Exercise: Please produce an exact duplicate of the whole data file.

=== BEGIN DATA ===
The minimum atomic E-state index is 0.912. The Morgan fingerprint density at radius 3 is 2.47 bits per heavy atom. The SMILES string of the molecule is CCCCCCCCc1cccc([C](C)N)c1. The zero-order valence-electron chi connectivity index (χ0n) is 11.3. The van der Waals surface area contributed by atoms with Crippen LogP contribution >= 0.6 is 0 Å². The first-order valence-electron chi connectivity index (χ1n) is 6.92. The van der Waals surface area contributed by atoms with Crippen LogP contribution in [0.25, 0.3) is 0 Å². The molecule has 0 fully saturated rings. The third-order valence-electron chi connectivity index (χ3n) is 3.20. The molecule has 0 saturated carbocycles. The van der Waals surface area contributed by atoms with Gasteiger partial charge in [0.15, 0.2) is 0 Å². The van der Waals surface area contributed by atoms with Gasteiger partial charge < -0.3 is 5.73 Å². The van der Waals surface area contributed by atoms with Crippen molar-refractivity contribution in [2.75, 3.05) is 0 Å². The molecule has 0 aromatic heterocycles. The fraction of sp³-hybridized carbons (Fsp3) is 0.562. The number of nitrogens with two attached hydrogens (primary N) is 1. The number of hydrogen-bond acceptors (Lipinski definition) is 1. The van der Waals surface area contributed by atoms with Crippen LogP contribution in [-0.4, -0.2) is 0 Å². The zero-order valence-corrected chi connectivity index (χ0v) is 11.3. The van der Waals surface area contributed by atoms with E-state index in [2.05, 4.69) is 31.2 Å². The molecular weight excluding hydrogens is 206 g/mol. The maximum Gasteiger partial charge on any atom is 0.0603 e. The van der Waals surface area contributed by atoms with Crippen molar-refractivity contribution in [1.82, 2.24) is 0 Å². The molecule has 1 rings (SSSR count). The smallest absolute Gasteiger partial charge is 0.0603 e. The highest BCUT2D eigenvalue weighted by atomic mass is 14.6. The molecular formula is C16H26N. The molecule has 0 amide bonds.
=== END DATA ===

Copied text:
The minimum atomic E-state index is 0.912. The Morgan fingerprint density at radius 3 is 2.47 bits per heavy atom. The SMILES string of the molecule is CCCCCCCCc1cccc([C](C)N)c1. The zero-order valence-electron chi connectivity index (χ0n) is 11.3. The van der Waals surface area contributed by atoms with Crippen LogP contribution >= 0.6 is 0 Å². The first-order valence-electron chi connectivity index (χ1n) is 6.92. The van der Waals surface area contributed by atoms with Crippen LogP contribution in [0.25, 0.3) is 0 Å². The molecule has 0 fully saturated rings. The third-order valence-electron chi connectivity index (χ3n) is 3.20. The molecule has 0 saturated carbocycles. The van der Waals surface area contributed by atoms with Gasteiger partial charge in [0.15, 0.2) is 0 Å². The van der Waals surface area contributed by atoms with Gasteiger partial charge < -0.3 is 5.73 Å². The van der Waals surface area contributed by atoms with Crippen molar-refractivity contribution in [2.75, 3.05) is 0 Å². The molecule has 0 aromatic heterocycles. The fraction of sp³-hybridized carbons (Fsp3) is 0.562. The number of nitrogens with two attached hydrogens (primary N) is 1. The number of hydrogen-bond acceptors (Lipinski definition) is 1. The van der Waals surface area contributed by atoms with Crippen LogP contribution in [-0.4, -0.2) is 0 Å². The zero-order valence-corrected chi connectivity index (χ0v) is 11.3. The van der Waals surface area contributed by atoms with E-state index in [2.05, 4.69) is 31.2 Å². The molecular weight excluding hydrogens is 206 g/mol. The maximum Gasteiger partial charge on any atom is 0.0603 e. The van der Waals surface area contributed by atoms with Crippen molar-refractivity contribution in [1.82, 2.24) is 0 Å². The molecule has 1 rings (SSSR count). The smallest absolute Gasteiger partial charge is 0.0603 e. The highest BCUT2D eigenvalue weighted by atomic mass is 14.6. The molecular formula is C16H26N. The molecule has 0 amide bonds.